This year's WWDC keynote saw no new hardware announcements and instead it was iOS that took center stage. Apple unveiled the next major release, iOS 5, for iPhone, iPad and iPod touch, which packs over 200 new features or say they say.
The greatest new feature of iOS 5 is the notification area, which comes to replace the annoying pop-ups. Taking a leaf of Google's Android book, the company has added a dedicated screen that you open by pulling from the top of the screen downwards. It contains all your notifications and if you click one of them it takes you to the app responsible for it.
Clicking on the X icon on the right removes the notification. We didn't see an Android-like button for clearing all notifications, or quick radio settings (i.e. Wi-Fi, GPS or Bluetooth toggles) though. By the way the Notification center, as Apple likes to call it, also features stock updates and weather information. Also visually, it looks like quite a ripoff of David Ashman's popular LockInfo app available as an unofficial tweak from Cydia. But is Apple running out of fresh ideas?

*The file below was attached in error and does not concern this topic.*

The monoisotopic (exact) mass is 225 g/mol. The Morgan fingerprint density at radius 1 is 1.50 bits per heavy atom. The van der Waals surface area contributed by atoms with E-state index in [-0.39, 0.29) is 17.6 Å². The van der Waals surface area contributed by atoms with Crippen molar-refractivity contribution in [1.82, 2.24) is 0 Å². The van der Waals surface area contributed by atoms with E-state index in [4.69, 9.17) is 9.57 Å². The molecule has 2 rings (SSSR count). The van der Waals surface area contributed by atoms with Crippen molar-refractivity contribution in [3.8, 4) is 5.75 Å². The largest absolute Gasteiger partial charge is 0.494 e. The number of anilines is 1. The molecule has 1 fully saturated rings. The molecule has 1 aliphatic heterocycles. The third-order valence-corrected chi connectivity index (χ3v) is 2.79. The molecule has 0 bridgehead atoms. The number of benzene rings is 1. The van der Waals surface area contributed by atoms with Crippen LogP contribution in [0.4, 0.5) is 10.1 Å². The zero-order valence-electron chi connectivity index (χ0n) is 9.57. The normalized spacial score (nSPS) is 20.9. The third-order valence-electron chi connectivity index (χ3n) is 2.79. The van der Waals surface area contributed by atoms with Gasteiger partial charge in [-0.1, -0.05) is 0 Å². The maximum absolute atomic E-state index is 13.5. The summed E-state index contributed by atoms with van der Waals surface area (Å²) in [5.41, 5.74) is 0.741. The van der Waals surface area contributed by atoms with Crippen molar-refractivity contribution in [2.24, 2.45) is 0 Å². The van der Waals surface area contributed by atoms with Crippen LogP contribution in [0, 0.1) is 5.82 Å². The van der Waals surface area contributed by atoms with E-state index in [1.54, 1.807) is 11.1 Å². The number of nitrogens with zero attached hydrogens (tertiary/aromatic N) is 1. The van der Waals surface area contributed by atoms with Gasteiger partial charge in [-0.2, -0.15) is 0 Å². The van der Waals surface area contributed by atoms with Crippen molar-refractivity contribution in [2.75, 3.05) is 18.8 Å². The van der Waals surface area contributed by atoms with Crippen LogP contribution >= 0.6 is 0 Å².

Next came Twitter integration, which covers Contacts, Safari, Photos, Camera, YouTube and Maps. You can now Tweet from all those apps and your contacts are automatically synced with their Twitter accounts. It's a rather strange move from Apple adding Twitter integration, when fans have been asking for Facebook for what seems like ages. makes us wonder if perhaps there's some grudge going on between the two companies.
The company is also launching the iMessage service, which is basically an IM client built-in right into the Message app. It supports sending texts, photos, videos, contacts to both single users and groups over encrypted connection. And yes, this time it works over both Wi-Fi and 3G from the start.
Reminders were also unveiled, bringing all your to-dos together and allowing you to set-up, well, reminders. The good news is that the app is location aware so it can now remind you of events based on where you are. It’s nothing that you couldn't achieve with an app anyway, but it's always better when things come built-in (for free!).